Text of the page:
White House ‘Enemies List’ Drove McMaster-Bannon Feud
Two of the White House’s most senior officials are locked in a power struggle over influencing President Trump on national security—and an internal ‘enemies list’ may be to blame.
An internal White House enemies list of alleged Obama loyalists to be fired early in the Trump administration is a key contributor to a long-running feud between the National Security Adviser H. R. McMaster and White House chief strategist Steve Bannon, two senior administration officials tell The Daily Beast.
Team Trump never acted on the list, the officials said, and now those employees have finished their tenure at the National Security Council and returned to their home agencies.
But fallout over the list—and questions about loyalty to Bannon versus McMaster—led the three-star general to fire two of his top aides, an act that’s landed McMaster in the firing line of Bannon’s alt-right media allies and Russian troll bots, both calling for his ouster.
It’s the kind of personality clash and conflicting lines of authority that ret. Marine Gen. John Kelly has been brought in to quiet as chief of staff. He gave McMaster the go-ahead to remove people whose loyalty he questioned, including NSC intelligence director Ezra Cohen-Watnick and ret. Col. Derek Harvey, the NSC Mideast director. Both had meetings with Bannon throughout their tenure, described as hushed national-security related “chats,” by one senior White House official, without seeking McMaster’s permission beforehand.
Multiple administration sources confirmed to The Daily Beast that these “chats” between Bannon and Harvey and Cohen Watnick vexed Trump’s national security adviser, and contributed to McMaster’s desire to “finally make moves against” them, as one senior official recounted.
A third more junior director, Rich Higgins, disseminated his own paper to senior U.S. officials that argued globalists and leftists were trying to undermine Trump, without showing it to anyone within the NSC first. He was fired by McMaster’s deputy Rick Waddell for presenting his work as administration policy, one administration official said. Another administration official said Higgins shared his paper only with people from the Trump campaign that he’d met in a personal capacity, and that he never got an explanation for why he was being fired. But his firing added fuel to the alt-right ire against McMaster.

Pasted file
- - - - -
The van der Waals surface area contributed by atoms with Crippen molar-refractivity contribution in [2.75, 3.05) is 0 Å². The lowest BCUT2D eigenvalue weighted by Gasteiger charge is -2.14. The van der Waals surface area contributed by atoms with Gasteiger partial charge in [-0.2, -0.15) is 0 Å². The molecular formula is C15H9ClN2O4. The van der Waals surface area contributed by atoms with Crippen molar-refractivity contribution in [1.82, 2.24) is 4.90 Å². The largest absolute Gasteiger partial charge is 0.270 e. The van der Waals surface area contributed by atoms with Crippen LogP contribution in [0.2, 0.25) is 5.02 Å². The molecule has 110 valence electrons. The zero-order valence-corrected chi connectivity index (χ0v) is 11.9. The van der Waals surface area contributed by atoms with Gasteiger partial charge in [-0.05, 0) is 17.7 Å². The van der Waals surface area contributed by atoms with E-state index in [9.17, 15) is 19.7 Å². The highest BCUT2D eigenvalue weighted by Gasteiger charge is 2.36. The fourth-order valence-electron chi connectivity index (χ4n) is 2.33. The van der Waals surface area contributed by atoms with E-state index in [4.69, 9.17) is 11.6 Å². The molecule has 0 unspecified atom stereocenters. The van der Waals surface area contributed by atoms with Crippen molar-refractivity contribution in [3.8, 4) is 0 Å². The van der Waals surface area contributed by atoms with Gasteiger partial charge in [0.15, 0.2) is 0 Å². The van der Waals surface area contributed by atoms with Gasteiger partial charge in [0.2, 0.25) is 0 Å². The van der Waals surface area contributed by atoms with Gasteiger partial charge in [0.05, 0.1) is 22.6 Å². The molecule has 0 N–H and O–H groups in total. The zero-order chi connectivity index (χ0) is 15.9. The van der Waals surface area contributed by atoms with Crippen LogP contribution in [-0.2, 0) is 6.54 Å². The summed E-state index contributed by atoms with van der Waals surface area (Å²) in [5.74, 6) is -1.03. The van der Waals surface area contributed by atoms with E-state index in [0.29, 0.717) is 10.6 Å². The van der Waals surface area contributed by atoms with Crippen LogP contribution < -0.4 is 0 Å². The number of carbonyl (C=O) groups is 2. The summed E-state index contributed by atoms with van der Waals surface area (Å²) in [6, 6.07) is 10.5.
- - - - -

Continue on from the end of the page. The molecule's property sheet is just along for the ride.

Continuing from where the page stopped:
Team Trump has fought back with President Donald Trump issuing a statement to defend McMaster. Multiple officials have also pointed out that McMaster kept most other Flynn hires in their posts, appointing military academic Michel Bell to replace Harvey, and elevating the NSC’s Victoria Coates to serve as key aide to Trump’s special envoy to the Mideast Jason Greenblatt.
But that hasn’t satisfied supporters of the fired men from Bannon world. Bannon was removed from his controversial post on the NSC shortly after the end of Flynn’s brief tenure and the start of the McMaster era. For months, the two have butted heads over foreign policy issues, particularly the preferred level of U.S. involvement in the war in Afghanistan—a heated disagreement that has sometimes escalated to raised voices and, as one White House adviser said, “palpably uncomfortable” meetings.